network and create openings for attackers from ravi teja's blog

Mobile Network Operators specifically and telecom operators, in general, must gather, process, and store customer data to operate efficiently. Privacy concerns have triggered onerous regulations like GDPR in several locations. An inability to understand these laws or poor implementation can curb the flow of data and curtail the operator’s overall view of their network. Obviously, this can trigger inefficiencies for the network and create openings for attackers to go undetected and pose a threat to the privacy and security of citizen’s data.

Such a failure to consider consumer privacy, regardless of legislative requirements, can also result in stiff fines, penal action, and even a brand-killing backlash, as seen with the LocationSmart service in the US.

As those in the telecom sector know, a signaling exchange establishes/maintains a communication channel or session on mobile telecommunications networks and assigns resources and manage networks universally. 2/3G leverages SS7 and SIGTRAN, while 4G depends on Diameter. All generations employ SIP and GTP. Several essential services, such as short messaging service (SMS), are managed by these protocols.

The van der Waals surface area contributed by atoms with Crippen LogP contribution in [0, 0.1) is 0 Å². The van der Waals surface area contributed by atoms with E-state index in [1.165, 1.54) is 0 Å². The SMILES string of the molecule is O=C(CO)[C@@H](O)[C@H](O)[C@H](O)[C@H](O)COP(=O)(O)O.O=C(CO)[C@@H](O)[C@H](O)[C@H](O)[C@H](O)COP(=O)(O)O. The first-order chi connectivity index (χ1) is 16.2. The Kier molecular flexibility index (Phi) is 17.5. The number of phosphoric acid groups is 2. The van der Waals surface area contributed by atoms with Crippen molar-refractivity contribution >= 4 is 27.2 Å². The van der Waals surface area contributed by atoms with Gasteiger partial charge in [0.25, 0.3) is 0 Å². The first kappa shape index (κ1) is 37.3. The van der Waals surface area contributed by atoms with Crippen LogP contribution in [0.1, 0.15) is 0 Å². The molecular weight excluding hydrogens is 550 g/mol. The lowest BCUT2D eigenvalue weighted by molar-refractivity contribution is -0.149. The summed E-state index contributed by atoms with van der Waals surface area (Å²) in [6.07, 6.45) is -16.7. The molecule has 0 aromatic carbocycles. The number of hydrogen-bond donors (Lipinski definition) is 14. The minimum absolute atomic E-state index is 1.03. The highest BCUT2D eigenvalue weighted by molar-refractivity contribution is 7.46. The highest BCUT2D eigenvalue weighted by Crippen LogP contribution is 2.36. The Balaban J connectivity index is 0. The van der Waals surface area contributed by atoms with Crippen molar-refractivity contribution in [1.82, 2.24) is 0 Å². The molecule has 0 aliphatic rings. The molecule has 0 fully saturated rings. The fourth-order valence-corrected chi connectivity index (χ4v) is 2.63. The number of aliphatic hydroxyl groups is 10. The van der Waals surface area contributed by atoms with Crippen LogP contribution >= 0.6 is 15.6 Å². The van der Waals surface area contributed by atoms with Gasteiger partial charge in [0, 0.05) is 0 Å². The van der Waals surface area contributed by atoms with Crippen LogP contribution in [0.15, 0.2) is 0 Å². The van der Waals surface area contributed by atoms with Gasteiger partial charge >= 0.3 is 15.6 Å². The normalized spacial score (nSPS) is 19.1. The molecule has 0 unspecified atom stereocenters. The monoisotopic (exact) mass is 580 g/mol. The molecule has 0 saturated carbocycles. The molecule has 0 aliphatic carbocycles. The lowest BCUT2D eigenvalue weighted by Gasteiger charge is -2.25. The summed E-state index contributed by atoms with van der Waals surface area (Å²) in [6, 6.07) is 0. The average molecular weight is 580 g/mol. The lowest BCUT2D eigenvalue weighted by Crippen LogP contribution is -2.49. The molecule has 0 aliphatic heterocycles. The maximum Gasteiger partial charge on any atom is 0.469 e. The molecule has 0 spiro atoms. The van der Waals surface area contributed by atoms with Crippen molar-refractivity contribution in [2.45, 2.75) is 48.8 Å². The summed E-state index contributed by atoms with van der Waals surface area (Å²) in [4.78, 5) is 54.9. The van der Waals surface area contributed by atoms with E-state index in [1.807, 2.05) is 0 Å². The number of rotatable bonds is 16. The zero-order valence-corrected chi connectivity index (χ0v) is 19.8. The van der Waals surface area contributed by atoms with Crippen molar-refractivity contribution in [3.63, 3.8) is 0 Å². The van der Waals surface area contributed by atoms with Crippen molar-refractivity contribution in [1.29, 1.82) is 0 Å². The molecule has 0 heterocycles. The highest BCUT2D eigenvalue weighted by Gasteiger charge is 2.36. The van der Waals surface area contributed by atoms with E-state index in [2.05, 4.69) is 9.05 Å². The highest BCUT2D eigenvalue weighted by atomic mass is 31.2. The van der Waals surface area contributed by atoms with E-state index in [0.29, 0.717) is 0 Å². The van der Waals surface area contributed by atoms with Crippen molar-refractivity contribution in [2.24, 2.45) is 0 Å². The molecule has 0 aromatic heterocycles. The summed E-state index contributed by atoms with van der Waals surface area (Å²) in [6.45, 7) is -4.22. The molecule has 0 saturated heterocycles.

While tried, tested and trusted, many of these protocols are dated. They were often applied without an authority model but depended on implicit trust within a closed industry. Now look at the inherent insecurity of this approach in the context of the role in operating several network functions, and it will be clear that any security threats identified against these services will have a high impact. Many will remember that in 2017 an incident in Washington DC, close to the White House, saw attackers use a fake base station and SS7 access to obtain subscriber information.

More info: What Is Managed Firewall Services

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